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Evolution. 2006 Jan;60(1):39-55.

Evolutionary radiation of "stone plants" in the genus Argyroderma (Aizoaceae): unraveling the effects of landscape, habitat, and flowering time.

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  • 1Department of Ecology and Evolutionary Biology, University of California, Irvine 92697, USA. monkeybeetle@gmail.com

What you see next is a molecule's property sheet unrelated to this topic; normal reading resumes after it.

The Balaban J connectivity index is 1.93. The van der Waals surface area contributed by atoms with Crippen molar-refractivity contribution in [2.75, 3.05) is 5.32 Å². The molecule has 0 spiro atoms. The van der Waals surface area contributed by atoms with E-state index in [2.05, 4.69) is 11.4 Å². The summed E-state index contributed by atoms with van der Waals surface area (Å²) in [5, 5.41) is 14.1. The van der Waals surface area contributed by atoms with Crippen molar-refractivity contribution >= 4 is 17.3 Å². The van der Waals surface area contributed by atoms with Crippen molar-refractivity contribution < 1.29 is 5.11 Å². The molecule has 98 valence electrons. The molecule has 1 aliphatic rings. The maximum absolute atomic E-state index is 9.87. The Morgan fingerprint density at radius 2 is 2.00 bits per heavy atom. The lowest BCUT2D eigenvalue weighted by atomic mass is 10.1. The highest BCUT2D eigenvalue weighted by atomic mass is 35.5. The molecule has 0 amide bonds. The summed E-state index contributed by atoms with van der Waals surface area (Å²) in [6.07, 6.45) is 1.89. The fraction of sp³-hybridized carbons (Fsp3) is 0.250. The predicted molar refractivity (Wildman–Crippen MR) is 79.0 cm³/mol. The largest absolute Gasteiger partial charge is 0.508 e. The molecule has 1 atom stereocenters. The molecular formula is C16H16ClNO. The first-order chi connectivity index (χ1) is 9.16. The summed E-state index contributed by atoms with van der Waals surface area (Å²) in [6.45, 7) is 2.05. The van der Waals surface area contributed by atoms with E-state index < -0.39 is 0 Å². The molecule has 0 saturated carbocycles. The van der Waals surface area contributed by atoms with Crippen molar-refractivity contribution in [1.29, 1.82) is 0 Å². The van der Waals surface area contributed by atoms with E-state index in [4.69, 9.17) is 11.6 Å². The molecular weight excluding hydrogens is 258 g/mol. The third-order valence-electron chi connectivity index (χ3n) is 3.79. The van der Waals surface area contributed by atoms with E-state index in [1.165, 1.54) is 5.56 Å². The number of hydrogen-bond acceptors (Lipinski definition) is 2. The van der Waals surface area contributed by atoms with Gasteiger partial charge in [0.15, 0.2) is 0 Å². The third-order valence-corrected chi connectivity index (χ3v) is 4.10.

Recent phylogenetic evidence suggests that the extraordinary diversity of the Cape Floristic Kingdom in South Africa may be the result of widespread evolutionary radiation. Our understanding of the role of adaptive versus neutral processes in these radiations remains largely speculative. In this study we investigated factors involved in the diversification of Argyroderma, a genus within the most spectacular of the Cape radiations, that of the Ruschioid subfamily of the Aizoaceae. We used amplified fragment length polymorphisms and a suite of morphological traits to elucidate patterns of differentiation within and between species of Argyroderma across the range of the genus. We then used a matrix correlation approach to assess the influence of landscape structure, edaphic gradients, and flowering phenology on phenotypic and neutral genetic divergence in the system. We found evidence for strong spatial genetic isolation at all taxonomic levels. In addition, genetic differentiation occurs along a temporal axis, between sympatric species with divergent flowering times. Morphological differentiation, which previous studies suggest is adaptive, occurs along a habitat axis, between populations occupying different edaphic microenvironments. Morphological differentiation is in turn significantly associated with flowering time shifts. Thus we propose that diversification within Argyroderma has occurred through a process of adaptive speciation in allopatry. Spatially isolated populations diverge phenotypically in response to divergent habitat selection, which in turn leads to the evolution of reproductive isolation through divergence of flowering phenologies, perhaps as a correlated response to morphological divergence. Evidence suggests that diversification of the group has proceeded in two phases: the first involving divergence of allopatric taxa on varied microhabitats within a novel habitat type (the quartz gravel plains), and the second involving range expansion of an early flowering phenotype on the most extreme edaphic habitat and subsequent incomplete differentiation of allopatric populations of the early flowering group. These results point to adaptive speciation in allopatry as a likely model for the spectacular diversification of the ice-plant family in the dissected landscapes of the southern African winter rainfall deserts.

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